Fallout 3 Interviews

TeamXbox and VideoGamer.com have both kicked up new Fallout 3 interviews, the first of which is with Todd Howard and the other with Pete Hines. TeamXbox’s interview talks about rounding up the game and other general topics.

What are you doing right now, just tweaks and bug fixes?

Todd Howard: Yeah, bug fixes. And making sure because we have the three platforms 360, PS3 and PC that, you know, it’s going to be consistent quality across the board. Because we might tweak one thing on one of the platforms, and it has to trickle through the other ones. So that’s kind of the stage we’re in; late play bugs, things like that. Because the game is so big, and there are so many ways to play it at the end of the day, no matter how much time we put into it, you get it out there to millions of people and if somebody is gonna find something they will, and we’ve just got to keep it to something that is not that embarrassing.

While VideoGamer’s intervies asks some really interesting questions.

VideoGamer.com: How much do you feel that the game is a continuation of what existed in the Fallout series before, and to what extent do you think it’s evolved into something new?

Peter Hines: Well, my hope is that it’s 100 per cent a continuation of what was there before, that even with some new ideas injected into it, or some new ways of doing things, that it’s a sequel to the Fallout games or to the Fallout universe. That was every bit our intention. We didn’t think, “Ok, we’ll keep 60 percent of the old games and the rest can be new stuff. Everything we do, even when it’s new, needs to be in the tone and of the original games. Take VATS, for example. The violence is almost like Kill Bill , kind of silly and over-the-top – but that was how it needed to feel for Fallout. We didn’t want it to just be violent; Fallout was violent but was also funny, like when you blew a guy away and his body split in half before it toppled over. We wanted cool stuff like that, and we wanted to really immerse you in this world. We wanted to make it more daunting, so that when you are walking through the destroyed streets of DC and the blown-up buildings are looming over you, you get this claustrophobic feeling.
VideoGamer.com: Interesting moral choices have always been a big part of the Fallout series. The whole Megaton situation has been given lots of coverage, but are there a lot of similar decisions to be made in this game?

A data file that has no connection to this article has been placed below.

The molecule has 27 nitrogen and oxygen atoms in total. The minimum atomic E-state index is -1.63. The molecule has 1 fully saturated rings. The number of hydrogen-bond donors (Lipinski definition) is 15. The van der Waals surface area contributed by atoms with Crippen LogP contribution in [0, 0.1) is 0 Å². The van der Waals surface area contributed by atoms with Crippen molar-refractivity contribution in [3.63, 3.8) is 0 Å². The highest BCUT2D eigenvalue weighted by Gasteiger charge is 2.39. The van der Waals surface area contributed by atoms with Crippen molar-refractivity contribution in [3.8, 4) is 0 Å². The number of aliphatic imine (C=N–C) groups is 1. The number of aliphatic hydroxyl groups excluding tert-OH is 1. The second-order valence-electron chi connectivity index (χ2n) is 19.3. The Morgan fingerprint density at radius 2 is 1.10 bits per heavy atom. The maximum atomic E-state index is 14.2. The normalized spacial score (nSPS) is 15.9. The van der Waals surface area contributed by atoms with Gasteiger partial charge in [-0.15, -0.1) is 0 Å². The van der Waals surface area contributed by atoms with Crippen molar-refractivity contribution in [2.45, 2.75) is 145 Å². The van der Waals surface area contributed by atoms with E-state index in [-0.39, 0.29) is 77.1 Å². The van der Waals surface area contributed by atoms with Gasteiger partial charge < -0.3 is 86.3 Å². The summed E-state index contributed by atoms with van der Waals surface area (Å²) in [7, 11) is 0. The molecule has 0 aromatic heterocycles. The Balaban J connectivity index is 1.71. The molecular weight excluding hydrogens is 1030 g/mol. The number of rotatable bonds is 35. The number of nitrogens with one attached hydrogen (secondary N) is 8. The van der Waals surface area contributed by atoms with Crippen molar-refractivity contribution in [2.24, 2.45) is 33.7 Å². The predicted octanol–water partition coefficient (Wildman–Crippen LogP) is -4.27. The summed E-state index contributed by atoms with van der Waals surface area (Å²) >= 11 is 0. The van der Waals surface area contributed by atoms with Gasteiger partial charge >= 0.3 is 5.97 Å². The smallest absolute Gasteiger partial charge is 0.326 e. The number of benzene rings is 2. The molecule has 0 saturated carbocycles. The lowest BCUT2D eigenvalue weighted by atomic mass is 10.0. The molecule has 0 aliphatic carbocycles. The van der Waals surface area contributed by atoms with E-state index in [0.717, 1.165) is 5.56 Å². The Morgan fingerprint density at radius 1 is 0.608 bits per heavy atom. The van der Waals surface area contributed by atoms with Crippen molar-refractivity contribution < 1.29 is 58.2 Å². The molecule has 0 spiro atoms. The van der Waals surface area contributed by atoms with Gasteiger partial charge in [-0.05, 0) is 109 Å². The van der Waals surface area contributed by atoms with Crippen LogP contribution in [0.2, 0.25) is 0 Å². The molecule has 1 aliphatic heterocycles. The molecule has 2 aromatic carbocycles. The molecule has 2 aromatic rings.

PH: There are various parts of that spectrum. It can be as simple as the fact that the first time you show up outside of Megaton, there’s a beggar asking for purified water – which is really hard to come by in the wasteland. If you want to, you can give him some and get good karma, and he’ll be like, “Wow, I can really have this?”. Or you can tell him to got to hell and screw himself. At another moment you’ll meet a ghoul bartender. Ghouls are sort of outcasts in the Fallout universe, looked down upon by human NPCs. When you talk to him you can choose to be horrified by his appearance, or you act along the lines of, “Hey, it’s alright man – you’re cool,” and you’ll get karma for being a decent guy. It’s really about how you’re going to treat people in the world. The Megaton thing is sort of the ultimate example, but there are a lot of variations along the lines of moral choice, and how they are reflected in your karma.

Gamasutra interviews Emil Pagliarulo with a bit published now and more to come later.

Part of that distinction means that “we needed some level of profanity” (which is certainly confirmed by preview sessions with the game), but Pagliarulo is wary of indiscriminate use of swearing in game writing. “I did a profanity pass, cutting out half the profanity in the game,” he says. “Unless it’s written well and voice acted well, it comes across so cheesy.”

Speaking more broadly, the writer acknowledges that video game writing is “coming from such a low place,” and still has a long way to go — but thinks it’s unrealistic that “some people want to go from where we were two years ago to Hollywood level.”

Rather, he believes it is more crucial to improve the way stories are told in games, avoiding what Bethesda calls “lore bombs” (when “you talk to an NPC, and they just drop 50 lines of dialogue on you”), and striving for storytelling through gameplay. Pagliarulo points to recent games like Mass Effect, BioShock, Call of Duty 4, and Valve’s titles as examples of what he sees as the right direction.

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